Breaking the Grass Ceiling: More Women Are Playing College Baseball Than Ever Before | Sports Illustrated

A record six women suited up for teams at various collegiate levels this season, with more on the way, and a movement to make women’s baseball a college sport is gaining momentum.

After playing baseball for two seasons on the JV team at North County High School in Glen Burnie, Md., Skylar Kaplan was confident—as were her teammates and her summer travel team coaches—she was good enough to make the varsity squad.

Despite her past performance and a strong showing at tryouts, Kaplan was cut her junior year. It had nothing to do with her ability on the mound or in the batter’s box.

“One of my friends on varsity told me they overheard the head coach say he’d never let a girl on varsity,” Kaplan says, “and he didn’t want to be the laughingstock of the county.”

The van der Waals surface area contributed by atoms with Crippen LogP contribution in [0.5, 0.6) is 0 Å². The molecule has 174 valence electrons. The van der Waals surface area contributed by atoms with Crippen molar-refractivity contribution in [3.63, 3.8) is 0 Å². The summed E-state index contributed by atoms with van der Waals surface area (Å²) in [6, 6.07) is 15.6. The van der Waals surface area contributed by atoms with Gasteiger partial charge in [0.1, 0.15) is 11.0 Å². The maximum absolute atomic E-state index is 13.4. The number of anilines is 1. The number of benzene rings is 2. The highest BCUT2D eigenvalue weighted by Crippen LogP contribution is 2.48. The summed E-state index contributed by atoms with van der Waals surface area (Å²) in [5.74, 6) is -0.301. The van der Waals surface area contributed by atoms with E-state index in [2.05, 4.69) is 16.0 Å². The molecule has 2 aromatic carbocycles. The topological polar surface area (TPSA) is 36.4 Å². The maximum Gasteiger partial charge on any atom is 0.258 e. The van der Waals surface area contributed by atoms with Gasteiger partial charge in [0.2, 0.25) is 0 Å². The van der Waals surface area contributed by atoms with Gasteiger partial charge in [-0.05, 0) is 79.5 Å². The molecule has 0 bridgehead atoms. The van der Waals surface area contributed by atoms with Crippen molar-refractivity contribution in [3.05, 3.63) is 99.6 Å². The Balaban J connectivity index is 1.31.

Kaplan was heartbroken, but she continued to train and play with her summer club. Even though she knew that she still had no chance to make the high school team, Kaplan tried out again her senior year.

“I wanted to go out there and prove that [the coach] wasn’t going to stop me from playing,” she says.

Kaplan was cut again, but she didn’t give up on the game she has loved since she started playing at 5 years old. After graduating from high school last spring and playing summer ball, Kaplan enrolled at Anne Arundel Community College in Arnold, Md. She showed up at fall baseball workouts and made an immediate impression on the school’s new head coach. This spring, Kaplan made the Riverhawks baseball roster, becoming the only woman to pitch in the National Junior College Athletic Association. While facing top Division I NCAA prospects, the lefthander struck out 11 batters in 11 2/3 innings of work in her first season. Her coaches and teammates welcomed her.

Read the full piece at Sports Illustrated | Photo credit: Seattle Times